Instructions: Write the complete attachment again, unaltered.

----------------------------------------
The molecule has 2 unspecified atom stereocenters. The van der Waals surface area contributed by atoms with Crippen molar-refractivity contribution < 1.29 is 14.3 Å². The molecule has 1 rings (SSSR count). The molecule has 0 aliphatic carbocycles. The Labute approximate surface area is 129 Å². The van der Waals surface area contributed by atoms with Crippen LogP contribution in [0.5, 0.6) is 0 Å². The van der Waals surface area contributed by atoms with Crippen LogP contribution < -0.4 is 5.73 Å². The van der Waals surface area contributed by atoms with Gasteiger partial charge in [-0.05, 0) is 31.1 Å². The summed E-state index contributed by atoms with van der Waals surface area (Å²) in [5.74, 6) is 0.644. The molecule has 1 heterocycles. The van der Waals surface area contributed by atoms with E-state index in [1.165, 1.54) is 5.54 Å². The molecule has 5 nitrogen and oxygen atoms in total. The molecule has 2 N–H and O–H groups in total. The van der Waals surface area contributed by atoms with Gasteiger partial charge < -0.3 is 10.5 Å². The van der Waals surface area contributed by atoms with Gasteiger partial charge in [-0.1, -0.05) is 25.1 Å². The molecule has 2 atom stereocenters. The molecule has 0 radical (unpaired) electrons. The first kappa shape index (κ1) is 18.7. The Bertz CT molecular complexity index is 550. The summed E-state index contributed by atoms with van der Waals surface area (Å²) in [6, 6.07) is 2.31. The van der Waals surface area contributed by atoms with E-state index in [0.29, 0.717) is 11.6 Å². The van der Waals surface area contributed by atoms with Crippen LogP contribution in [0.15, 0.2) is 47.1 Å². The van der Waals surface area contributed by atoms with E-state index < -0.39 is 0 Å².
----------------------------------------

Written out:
The molecule has 2 unspecified atom stereocenters. The van der Waals surface area contributed by atoms with Crippen molar-refractivity contribution < 1.29 is 14.3 Å². The molecule has 1 rings (SSSR count). The molecule has 0 aliphatic carbocycles. The Labute approximate surface area is 129 Å². The van der Waals surface area contributed by atoms with Crippen LogP contribution in [0.5, 0.6) is 0 Å². The van der Waals surface area contributed by atoms with Crippen LogP contribution < -0.4 is 5.73 Å². The van der Waals surface area contributed by atoms with Gasteiger partial charge in [-0.05, 0) is 31.1 Å². The summed E-state index contributed by atoms with van der Waals surface area (Å²) in [5.74, 6) is 0.644. The molecule has 1 heterocycles. The van der Waals surface area contributed by atoms with E-state index in [1.165, 1.54) is 5.54 Å². The molecule has 5 nitrogen and oxygen atoms in total. The molecule has 2 N–H and O–H groups in total. The van der Waals surface area contributed by atoms with Gasteiger partial charge < -0.3 is 10.5 Å². The van der Waals surface area contributed by atoms with Gasteiger partial charge in [-0.1, -0.05) is 25.1 Å². The molecule has 2 atom stereocenters. The molecule has 0 radical (unpaired) electrons. The first kappa shape index (κ1) is 18.7. The Bertz CT molecular complexity index is 550. The summed E-state index contributed by atoms with van der Waals surface area (Å²) in [6, 6.07) is 2.31. The van der Waals surface area contributed by atoms with E-state index in [0.29, 0.717) is 11.6 Å². The van der Waals surface area contributed by atoms with Crippen LogP contribution in [0.15, 0.2) is 47.1 Å². The van der Waals surface area contributed by atoms with E-state index < -0.39 is 0 Å².